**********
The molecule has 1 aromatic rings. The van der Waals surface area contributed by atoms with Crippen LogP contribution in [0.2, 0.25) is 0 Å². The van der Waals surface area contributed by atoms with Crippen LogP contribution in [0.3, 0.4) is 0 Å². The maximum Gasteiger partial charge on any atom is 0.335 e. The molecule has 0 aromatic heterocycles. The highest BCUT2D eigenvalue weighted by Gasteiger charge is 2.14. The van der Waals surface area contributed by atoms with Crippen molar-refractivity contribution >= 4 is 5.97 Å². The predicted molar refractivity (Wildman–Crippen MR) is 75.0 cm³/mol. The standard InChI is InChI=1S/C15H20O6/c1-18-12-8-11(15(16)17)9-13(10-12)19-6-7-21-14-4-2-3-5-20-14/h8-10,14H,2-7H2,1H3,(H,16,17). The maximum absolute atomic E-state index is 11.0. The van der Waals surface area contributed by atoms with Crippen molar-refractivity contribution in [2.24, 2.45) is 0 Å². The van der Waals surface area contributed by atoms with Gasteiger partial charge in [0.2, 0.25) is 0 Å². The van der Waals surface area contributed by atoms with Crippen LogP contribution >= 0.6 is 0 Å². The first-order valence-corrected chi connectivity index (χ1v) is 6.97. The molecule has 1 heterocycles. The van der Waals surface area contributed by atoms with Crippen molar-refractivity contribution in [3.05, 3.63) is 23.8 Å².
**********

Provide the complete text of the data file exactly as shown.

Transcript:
The molecule has 1 aromatic rings. The van der Waals surface area contributed by atoms with Crippen LogP contribution in [0.2, 0.25) is 0 Å². The van der Waals surface area contributed by atoms with Crippen LogP contribution in [0.3, 0.4) is 0 Å². The maximum Gasteiger partial charge on any atom is 0.335 e. The molecule has 0 aromatic heterocycles. The highest BCUT2D eigenvalue weighted by Gasteiger charge is 2.14. The van der Waals surface area contributed by atoms with Crippen molar-refractivity contribution >= 4 is 5.97 Å². The predicted molar refractivity (Wildman–Crippen MR) is 75.0 cm³/mol. The standard InChI is InChI=1S/C15H20O6/c1-18-12-8-11(15(16)17)9-13(10-12)19-6-7-21-14-4-2-3-5-20-14/h8-10,14H,2-7H2,1H3,(H,16,17). The maximum absolute atomic E-state index is 11.0. The van der Waals surface area contributed by atoms with Crippen molar-refractivity contribution in [2.24, 2.45) is 0 Å². The van der Waals surface area contributed by atoms with Gasteiger partial charge in [0.2, 0.25) is 0 Å². The van der Waals surface area contributed by atoms with Crippen LogP contribution >= 0.6 is 0 Å². The first-order valence-corrected chi connectivity index (χ1v) is 6.97. The molecule has 1 heterocycles. The van der Waals surface area contributed by atoms with Crippen molar-refractivity contribution in [3.05, 3.63) is 23.8 Å².